COVID-19 Upends Drug Purchasing Patterns, and More Disruption Likely, IQVIA Expert Says

April 20, 2020

Douglas M. Long, MBA, vice president of industry relations for IQVIA, surveyed the effects of COVID-19 as he kicked off AMCP eLearning Days, a webinar series held in place of the annual meeting of the Academy of Managed Care Pharmacy (AMCP).

The global pandemic of coronavirus disease 2019 (COVID-19) has wreaked havoc on every part of the pharmaceutical business, from purchasing patterns to drug launches, and the upheaval will continue when Medicaid enrollment booms, according to an industry expert.

Douglas M. Long, MBA, vice president of industry relations for IQVIA, surveyed the pandemic’s effects as he kicked off AMCP eLearning Days, a webinar series held in place of the annual meeting of the Academy of Managed Care Pharmacy (AMCP), which was canceled due to COVID-19.

Telemedicine’s explosion and the increased authority given pharmacists to help patients during the crisis could be positive changes that last, Long said. But his review of data shows that lockdowns and social distancing have been mostly disruptive to the healthcare system, and some players may not survive. Among the trends he sees:

  • Medicaid enrollment could rise between 5 million and 10 million people, as record numbers of Americans lose jobs and employer-sponsored healthcare. Historically, Medicaid patients must wait longer to see a doctor, which could delay new prescriptions or refills.
  • Rates of prescription abandonment, which were already rising along with out-of-pocket costs, could increase, and the price at which patients leave drugs at the counter could fall.
  • Recently reported data show that 80% of clinicians are under “severe” or “close-to-severe” financial strain, and only 34% have cash on hand to last 4 weeks.
  • 5% of clinicians have closed temporarily, and 61% are uncertain if they will be open after 4 weeks.
  • While telehealth visits have soared, with claims rising 1581% from prior levels by the week of March 27, the revenue will not offset losses from in-person visits, laboratory tests, and other income streams.

Overall, Long said, COVID-19 could lead to “an overall decline in health,” as patients delay being seen for new conditions, and new treatments are not started.

On the plus side, the number of physicians using telehealth for the first time rose more than 3000%. Like other experts, Long sees the rise of telemedicine as a phenomenon that’s here to stay. “It’s going to be hard to put that back in the bottle,” he said.

In the weeks leading into lockdowns, prescription purchasing patterns shifted to more 90-day fills, as patients stocked up on drugs they would need for the coming weeks. Long spotted spikes in prescriptions for a pair of drugs being used in a COVID-fighting cocktail: choloroquines and azithromycin (Zithromax), the HIV antiviral ritonavir, as well as tadalafil, sold as Cialis. Thus, Long will be eyeing June prescription figures to see whether patients get refills when the 90-day supplies run out, or whether any shortages emerge. Right now, he said, the biggest shortages are in sedatives used by hospitals.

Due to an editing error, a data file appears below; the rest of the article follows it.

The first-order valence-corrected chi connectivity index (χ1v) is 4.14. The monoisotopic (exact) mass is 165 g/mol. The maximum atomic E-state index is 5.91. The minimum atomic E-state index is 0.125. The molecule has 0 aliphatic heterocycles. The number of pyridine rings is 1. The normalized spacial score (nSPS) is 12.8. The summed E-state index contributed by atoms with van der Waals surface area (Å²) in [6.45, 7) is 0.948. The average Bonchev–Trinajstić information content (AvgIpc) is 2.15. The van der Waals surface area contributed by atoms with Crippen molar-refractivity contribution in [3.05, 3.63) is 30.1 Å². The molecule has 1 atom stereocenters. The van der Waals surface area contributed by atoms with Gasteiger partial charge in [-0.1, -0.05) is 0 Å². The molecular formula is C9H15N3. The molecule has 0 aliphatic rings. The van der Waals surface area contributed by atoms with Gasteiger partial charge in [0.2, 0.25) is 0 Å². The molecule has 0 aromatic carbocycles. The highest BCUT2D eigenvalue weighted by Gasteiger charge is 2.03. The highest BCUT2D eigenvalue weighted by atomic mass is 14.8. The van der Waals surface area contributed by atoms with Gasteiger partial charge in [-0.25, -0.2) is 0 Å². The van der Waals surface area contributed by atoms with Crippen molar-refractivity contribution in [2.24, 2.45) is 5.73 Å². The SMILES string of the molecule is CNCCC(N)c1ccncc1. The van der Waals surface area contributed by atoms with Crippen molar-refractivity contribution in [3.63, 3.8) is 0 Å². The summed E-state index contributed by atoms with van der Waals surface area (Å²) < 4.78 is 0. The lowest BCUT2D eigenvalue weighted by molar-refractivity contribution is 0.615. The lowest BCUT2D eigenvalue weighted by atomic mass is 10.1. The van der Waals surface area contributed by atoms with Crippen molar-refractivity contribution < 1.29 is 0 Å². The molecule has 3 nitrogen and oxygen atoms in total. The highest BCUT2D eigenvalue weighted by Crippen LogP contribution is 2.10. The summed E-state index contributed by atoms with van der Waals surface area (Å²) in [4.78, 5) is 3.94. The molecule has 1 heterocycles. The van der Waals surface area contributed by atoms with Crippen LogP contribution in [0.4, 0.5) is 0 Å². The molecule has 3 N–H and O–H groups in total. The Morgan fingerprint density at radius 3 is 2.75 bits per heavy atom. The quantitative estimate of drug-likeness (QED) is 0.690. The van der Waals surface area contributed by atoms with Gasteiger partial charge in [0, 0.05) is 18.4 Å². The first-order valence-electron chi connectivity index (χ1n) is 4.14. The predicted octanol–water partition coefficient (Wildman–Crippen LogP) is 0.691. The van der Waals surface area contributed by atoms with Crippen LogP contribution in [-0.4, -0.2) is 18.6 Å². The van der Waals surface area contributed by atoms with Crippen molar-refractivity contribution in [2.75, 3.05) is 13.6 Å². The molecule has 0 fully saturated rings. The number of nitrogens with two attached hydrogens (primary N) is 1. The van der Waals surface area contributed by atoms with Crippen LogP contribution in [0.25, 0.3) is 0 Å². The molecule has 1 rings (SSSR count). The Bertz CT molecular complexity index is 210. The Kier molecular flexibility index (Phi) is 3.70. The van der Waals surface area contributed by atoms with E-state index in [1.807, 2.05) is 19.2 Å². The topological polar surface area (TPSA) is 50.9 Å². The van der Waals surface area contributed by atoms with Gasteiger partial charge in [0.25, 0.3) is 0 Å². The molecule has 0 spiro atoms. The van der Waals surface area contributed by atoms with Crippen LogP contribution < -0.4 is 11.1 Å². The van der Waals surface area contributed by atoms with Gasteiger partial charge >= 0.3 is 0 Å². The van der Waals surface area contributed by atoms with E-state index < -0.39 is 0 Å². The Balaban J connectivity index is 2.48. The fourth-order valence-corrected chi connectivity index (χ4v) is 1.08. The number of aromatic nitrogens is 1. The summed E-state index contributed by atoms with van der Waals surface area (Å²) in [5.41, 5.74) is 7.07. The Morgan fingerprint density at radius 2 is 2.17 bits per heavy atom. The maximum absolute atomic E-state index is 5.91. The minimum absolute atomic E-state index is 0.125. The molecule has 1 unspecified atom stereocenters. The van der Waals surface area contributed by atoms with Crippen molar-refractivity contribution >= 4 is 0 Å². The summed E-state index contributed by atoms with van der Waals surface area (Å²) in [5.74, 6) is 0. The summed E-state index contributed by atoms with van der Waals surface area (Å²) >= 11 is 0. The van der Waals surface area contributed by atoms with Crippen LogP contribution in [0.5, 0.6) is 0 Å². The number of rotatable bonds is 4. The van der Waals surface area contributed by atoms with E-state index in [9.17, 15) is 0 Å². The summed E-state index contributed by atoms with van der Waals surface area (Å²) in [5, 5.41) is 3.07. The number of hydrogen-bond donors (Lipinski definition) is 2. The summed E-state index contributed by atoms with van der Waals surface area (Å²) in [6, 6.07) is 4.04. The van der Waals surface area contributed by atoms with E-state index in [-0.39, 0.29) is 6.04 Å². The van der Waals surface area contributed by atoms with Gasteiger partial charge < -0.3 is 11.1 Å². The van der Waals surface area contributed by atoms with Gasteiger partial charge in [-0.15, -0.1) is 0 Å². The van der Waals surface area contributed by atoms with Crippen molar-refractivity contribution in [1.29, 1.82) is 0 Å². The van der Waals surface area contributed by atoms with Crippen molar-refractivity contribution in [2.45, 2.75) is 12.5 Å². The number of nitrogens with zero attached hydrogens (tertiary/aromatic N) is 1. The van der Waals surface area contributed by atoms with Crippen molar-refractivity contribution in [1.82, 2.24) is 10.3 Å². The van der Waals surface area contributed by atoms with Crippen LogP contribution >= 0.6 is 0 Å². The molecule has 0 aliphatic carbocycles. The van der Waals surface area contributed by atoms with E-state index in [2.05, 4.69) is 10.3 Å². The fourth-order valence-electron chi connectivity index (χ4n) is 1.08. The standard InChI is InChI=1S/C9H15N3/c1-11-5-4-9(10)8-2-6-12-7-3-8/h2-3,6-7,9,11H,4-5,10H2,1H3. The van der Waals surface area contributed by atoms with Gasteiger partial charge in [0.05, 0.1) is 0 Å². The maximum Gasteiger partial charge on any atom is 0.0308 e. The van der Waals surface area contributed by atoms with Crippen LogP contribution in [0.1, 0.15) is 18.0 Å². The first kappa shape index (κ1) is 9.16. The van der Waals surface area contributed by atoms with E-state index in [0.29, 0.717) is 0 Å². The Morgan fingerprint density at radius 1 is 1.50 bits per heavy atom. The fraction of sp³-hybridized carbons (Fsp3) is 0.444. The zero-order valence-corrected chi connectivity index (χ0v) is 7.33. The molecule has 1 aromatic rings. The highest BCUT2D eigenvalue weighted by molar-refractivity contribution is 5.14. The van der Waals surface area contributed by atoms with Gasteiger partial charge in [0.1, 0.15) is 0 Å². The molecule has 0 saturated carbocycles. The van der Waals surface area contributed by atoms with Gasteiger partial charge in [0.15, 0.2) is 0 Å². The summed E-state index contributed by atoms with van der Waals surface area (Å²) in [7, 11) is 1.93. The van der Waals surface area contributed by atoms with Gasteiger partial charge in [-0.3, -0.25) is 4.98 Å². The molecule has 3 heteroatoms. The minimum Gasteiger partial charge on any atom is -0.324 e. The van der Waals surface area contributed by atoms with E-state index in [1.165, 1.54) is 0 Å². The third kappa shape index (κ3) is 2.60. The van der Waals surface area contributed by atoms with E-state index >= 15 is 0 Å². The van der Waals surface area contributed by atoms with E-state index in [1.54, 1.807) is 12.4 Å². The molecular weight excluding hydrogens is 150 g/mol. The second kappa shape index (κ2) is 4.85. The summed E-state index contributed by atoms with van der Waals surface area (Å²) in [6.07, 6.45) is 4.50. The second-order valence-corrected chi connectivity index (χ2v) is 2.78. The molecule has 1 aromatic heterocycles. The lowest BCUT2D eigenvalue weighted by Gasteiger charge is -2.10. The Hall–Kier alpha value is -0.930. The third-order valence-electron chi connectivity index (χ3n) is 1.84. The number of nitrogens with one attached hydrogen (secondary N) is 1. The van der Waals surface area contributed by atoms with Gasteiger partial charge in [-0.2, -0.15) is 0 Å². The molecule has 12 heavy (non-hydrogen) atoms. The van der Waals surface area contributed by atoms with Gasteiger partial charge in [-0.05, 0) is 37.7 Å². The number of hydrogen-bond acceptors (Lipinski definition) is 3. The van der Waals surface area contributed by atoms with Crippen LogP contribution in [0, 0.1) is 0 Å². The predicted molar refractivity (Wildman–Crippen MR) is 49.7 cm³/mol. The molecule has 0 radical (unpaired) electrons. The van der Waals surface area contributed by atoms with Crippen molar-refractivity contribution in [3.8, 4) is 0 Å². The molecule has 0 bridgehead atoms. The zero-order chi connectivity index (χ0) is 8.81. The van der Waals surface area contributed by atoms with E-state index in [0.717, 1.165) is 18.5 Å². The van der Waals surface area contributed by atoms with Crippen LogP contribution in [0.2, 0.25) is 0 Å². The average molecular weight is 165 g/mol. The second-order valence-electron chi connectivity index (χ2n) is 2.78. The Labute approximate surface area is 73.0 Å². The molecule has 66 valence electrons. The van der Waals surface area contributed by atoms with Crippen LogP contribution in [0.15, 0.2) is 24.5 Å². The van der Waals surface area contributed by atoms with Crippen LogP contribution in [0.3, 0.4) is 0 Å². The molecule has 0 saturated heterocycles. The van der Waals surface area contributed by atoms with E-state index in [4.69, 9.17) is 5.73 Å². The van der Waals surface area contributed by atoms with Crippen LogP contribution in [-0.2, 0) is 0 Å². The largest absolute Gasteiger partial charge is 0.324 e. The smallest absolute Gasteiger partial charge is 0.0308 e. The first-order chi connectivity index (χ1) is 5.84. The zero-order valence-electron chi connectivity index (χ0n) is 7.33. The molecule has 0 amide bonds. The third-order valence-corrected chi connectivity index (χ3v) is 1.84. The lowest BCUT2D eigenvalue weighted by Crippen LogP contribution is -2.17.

COVID-19’s long-term fallout won’t be fully felt for months or years, as clinical trials stall and companies opt to delay drug launches. In response to a question, Long said it wouldn’t be a surprise if FDA is forced to delay some approval dates under the Prescription Drug User Fee Act (PDUFA).

Specialty drug administration is down 64.8% from pre-COVID levels, but the rate varies by disease area: treatments for multiple sclerosis, diabetic retinopathy and declined far less than cosmetic procedures and vaccines. In-office contraception treatments are down 55%, and new fertility treatments have plummeted 70%, while those who have cycles to use are moving to complete them.

“Oncology is holding up much better than expected,” Long said, although he would not be surprised to see a shift to oral oncolytics.

COVID-19 has increased attention on social determinants of health, he said, as issues such as poor housing, low incomes, and lack of education factor heavily in medication adherence rates. The worst state for adherence is Mississippi, followed by Texas; neither state has expanded Medicaid.

Generics and Biosimilars. These drugs were making an impact in the marketplace prior to COVID-19, and Long says they are much needed. Overall drug spending was up 4%, but the annual spike was 11% in specialty pharmacy and just 1% in traditional drugs. Specialty sales had just about approached 50% of the market when the virus hit. Most of the late-stage pipeline growth is fueled by specialty and what Long called “niche” therapies.

In the past decade, generics and biosimilars have saved $96 billion; last year saw a record number of biosimilar approvals, but many of these products do not launch. “We are going to need specialty generics and biosimilars if we are to hold down spending going forward,” Long said.

Use of biosimilars in oncology “is starting to hit a critical mass,” he said. However, the focus on drug prices—or at least what people pay at the counter—has eased in the wake of COVID-19, and many reforms to help biosimilars reach the market were connected to that movement.

The unknowns in managed care pharmacy abound. When will people go back to work? How quickly will we recover? Both are hard to answer, especially with IQVIA’s own projections of a nationwide peak in the virus ranging from April 30 to May 11.

And then, there is the biggest unknown of all: “Will there be a second round of this in the fall?”